The First Nations University of Canada has unveiled its first long-term strategic plan.

It’s a five-year roadmap that will guide the work of the university until 2018.

This follows a year that saw enrolment and revenues increase.

Overall, numbers appear to be moving in the right direction.

Enrolment is up about 15 per cent over last year to about 670 students and the institution’s acting president Juliano Tupone predicts it will continue to grow in the 10-to-15 per cent range each year over the next five years, breaking the 1,000 student mark in the not too distant future.

Just a-year-and-a-half ago, enrolment was down to 230 students.

Tupone says the last few years have been a period of struggle and readjustment, but he says the university is now on the right track.

“That is a lot different from where we were two years ago when, quite frankly, people were concerned whether the institution would be in existence the following week,” he says. “That is a big change. Now we know the institution is here to stay. I think that is the feeling in our institution and among the greater community. We are here to grow and to fulfill our mission to work with our students to make sure they are successful.”

Students’ Union President Jaqueline Anaquod, who is in her third-year at FNUC, says students were given the opportunity to provide input into the five-year plan.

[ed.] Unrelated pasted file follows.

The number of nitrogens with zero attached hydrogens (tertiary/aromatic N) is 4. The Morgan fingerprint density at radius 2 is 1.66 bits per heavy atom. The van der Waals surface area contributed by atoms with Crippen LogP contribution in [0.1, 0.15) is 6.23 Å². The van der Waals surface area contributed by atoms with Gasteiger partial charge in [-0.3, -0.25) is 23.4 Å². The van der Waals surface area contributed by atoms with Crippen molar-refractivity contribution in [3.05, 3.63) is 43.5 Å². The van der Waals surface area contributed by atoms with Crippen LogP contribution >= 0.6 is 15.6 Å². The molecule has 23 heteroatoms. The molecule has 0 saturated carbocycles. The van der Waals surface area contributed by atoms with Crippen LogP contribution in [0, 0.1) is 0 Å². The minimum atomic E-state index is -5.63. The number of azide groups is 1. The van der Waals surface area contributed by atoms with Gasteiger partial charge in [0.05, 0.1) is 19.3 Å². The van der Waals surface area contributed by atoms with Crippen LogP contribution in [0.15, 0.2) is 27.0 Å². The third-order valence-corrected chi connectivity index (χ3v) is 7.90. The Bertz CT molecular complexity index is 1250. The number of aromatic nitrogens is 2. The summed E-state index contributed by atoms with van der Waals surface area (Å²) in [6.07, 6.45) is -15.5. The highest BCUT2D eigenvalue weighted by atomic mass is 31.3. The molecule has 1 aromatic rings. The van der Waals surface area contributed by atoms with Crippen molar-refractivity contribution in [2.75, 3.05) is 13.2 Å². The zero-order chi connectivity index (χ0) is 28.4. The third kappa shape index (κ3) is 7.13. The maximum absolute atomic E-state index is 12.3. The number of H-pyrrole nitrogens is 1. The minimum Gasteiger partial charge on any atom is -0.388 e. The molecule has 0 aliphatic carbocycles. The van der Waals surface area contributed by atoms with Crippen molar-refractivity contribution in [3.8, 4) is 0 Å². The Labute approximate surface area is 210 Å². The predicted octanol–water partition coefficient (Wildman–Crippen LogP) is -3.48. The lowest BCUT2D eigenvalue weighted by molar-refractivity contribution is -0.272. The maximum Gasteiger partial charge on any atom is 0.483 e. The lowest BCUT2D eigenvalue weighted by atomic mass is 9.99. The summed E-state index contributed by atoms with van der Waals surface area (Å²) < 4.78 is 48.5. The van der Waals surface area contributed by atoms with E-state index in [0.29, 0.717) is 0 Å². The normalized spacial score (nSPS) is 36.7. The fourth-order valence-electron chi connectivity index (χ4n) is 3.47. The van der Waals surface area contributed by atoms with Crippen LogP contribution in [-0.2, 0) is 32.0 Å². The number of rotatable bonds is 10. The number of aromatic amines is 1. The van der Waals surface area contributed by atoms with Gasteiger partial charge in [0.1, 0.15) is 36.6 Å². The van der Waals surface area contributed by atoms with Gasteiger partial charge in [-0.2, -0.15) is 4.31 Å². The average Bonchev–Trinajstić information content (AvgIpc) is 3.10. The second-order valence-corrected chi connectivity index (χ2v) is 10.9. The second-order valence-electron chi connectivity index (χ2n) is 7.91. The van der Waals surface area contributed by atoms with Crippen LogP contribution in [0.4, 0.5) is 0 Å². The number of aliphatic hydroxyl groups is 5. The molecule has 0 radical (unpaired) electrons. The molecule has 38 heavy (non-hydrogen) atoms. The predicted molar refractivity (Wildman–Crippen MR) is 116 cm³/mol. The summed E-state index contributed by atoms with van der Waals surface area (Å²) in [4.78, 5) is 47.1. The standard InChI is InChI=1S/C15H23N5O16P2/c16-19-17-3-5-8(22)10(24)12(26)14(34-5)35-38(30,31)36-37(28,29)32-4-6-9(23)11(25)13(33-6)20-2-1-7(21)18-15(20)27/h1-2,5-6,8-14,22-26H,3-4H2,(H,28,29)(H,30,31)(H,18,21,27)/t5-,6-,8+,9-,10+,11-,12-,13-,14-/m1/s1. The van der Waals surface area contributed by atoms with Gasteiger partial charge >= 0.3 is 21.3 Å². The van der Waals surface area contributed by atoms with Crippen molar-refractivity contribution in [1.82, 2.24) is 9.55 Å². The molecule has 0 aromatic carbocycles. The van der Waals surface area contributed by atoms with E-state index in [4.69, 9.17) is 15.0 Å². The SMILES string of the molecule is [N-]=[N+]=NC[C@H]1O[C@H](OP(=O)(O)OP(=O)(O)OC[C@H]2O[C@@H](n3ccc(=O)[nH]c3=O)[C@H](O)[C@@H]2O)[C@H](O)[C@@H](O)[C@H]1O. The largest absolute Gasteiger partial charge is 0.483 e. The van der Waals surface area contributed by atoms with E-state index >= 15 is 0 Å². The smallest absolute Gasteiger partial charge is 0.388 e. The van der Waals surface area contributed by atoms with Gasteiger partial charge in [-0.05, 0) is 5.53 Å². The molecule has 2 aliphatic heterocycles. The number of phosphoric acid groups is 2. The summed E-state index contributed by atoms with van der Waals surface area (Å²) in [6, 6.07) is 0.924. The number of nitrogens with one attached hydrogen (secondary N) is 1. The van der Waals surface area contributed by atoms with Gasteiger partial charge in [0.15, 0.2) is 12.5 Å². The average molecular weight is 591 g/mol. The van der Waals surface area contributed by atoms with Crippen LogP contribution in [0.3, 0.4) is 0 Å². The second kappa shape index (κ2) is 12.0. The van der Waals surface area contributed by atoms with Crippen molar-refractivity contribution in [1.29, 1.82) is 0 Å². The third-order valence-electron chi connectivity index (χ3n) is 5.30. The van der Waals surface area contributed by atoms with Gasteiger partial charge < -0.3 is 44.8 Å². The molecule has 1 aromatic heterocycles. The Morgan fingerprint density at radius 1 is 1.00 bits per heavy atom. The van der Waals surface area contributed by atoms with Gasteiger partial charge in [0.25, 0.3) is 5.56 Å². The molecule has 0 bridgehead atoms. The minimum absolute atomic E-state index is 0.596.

Anaquod says the institution has come a long away in a couple of years and she is confident of its continued growth and success.

“I have always had confidence in this institution, only because they are my people and I have confidence in my people,” she says.

FNUC’s long-term plan involves more strategic partnerships with the business community and an increase in distance learning and remote campuses to serve students closer to their home communities.

As well, FNUC is on a major recruitment drive partnering with school divisions and getting the word out that post-secondary education is available, attainable and the future for Aboriginal students.

The university’s acting president also expects financial control will be returned to the institution next year.

FNUC’s spending is currently overseen by an accounting firm.

Tupone also expects a new tenant will be found to fill the space at the university when the department of Aboriginal Affairs moves out next spring.

This tenant currently provides about a million dollars in rent to the university.